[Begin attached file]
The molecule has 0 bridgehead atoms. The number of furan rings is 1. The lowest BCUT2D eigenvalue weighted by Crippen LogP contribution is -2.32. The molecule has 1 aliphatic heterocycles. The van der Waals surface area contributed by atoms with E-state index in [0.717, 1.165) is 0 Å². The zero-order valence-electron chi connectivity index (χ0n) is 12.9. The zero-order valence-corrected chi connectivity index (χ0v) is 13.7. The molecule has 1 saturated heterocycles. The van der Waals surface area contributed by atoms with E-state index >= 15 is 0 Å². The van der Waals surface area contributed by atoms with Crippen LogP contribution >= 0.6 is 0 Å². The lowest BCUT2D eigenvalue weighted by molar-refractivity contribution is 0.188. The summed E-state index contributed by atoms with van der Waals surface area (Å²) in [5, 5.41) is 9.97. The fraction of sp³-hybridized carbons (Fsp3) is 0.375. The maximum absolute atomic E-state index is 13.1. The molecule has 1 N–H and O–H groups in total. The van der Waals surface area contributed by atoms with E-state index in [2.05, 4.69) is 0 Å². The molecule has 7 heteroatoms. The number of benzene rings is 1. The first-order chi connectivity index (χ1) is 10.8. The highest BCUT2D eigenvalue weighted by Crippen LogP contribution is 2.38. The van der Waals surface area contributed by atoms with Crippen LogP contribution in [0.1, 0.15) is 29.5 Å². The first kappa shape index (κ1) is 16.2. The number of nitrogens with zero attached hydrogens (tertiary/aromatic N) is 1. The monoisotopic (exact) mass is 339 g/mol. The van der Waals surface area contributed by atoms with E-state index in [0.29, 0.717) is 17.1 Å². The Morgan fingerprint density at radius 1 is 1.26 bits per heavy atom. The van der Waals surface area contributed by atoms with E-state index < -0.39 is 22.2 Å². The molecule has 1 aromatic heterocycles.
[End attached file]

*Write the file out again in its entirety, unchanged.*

The molecule has 0 bridgehead atoms. The number of furan rings is 1. The lowest BCUT2D eigenvalue weighted by Crippen LogP contribution is -2.32. The molecule has 1 aliphatic heterocycles. The van der Waals surface area contributed by atoms with E-state index in [0.717, 1.165) is 0 Å². The zero-order valence-electron chi connectivity index (χ0n) is 12.9. The zero-order valence-corrected chi connectivity index (χ0v) is 13.7. The molecule has 1 saturated heterocycles. The van der Waals surface area contributed by atoms with E-state index >= 15 is 0 Å². The van der Waals surface area contributed by atoms with Crippen LogP contribution >= 0.6 is 0 Å². The lowest BCUT2D eigenvalue weighted by molar-refractivity contribution is 0.188. The summed E-state index contributed by atoms with van der Waals surface area (Å²) in [5, 5.41) is 9.97. The fraction of sp³-hybridized carbons (Fsp3) is 0.375. The maximum absolute atomic E-state index is 13.1. The molecule has 1 N–H and O–H groups in total. The van der Waals surface area contributed by atoms with E-state index in [2.05, 4.69) is 0 Å². The molecule has 7 heteroatoms. The number of benzene rings is 1. The first-order chi connectivity index (χ1) is 10.8. The highest BCUT2D eigenvalue weighted by Crippen LogP contribution is 2.38. The van der Waals surface area contributed by atoms with Crippen LogP contribution in [0.1, 0.15) is 29.5 Å². The first kappa shape index (κ1) is 16.2. The number of nitrogens with zero attached hydrogens (tertiary/aromatic N) is 1. The monoisotopic (exact) mass is 339 g/mol. The van der Waals surface area contributed by atoms with E-state index in [0.29, 0.717) is 17.1 Å². The Morgan fingerprint density at radius 1 is 1.26 bits per heavy atom. The van der Waals surface area contributed by atoms with E-state index < -0.39 is 22.2 Å². The molecule has 1 aromatic heterocycles.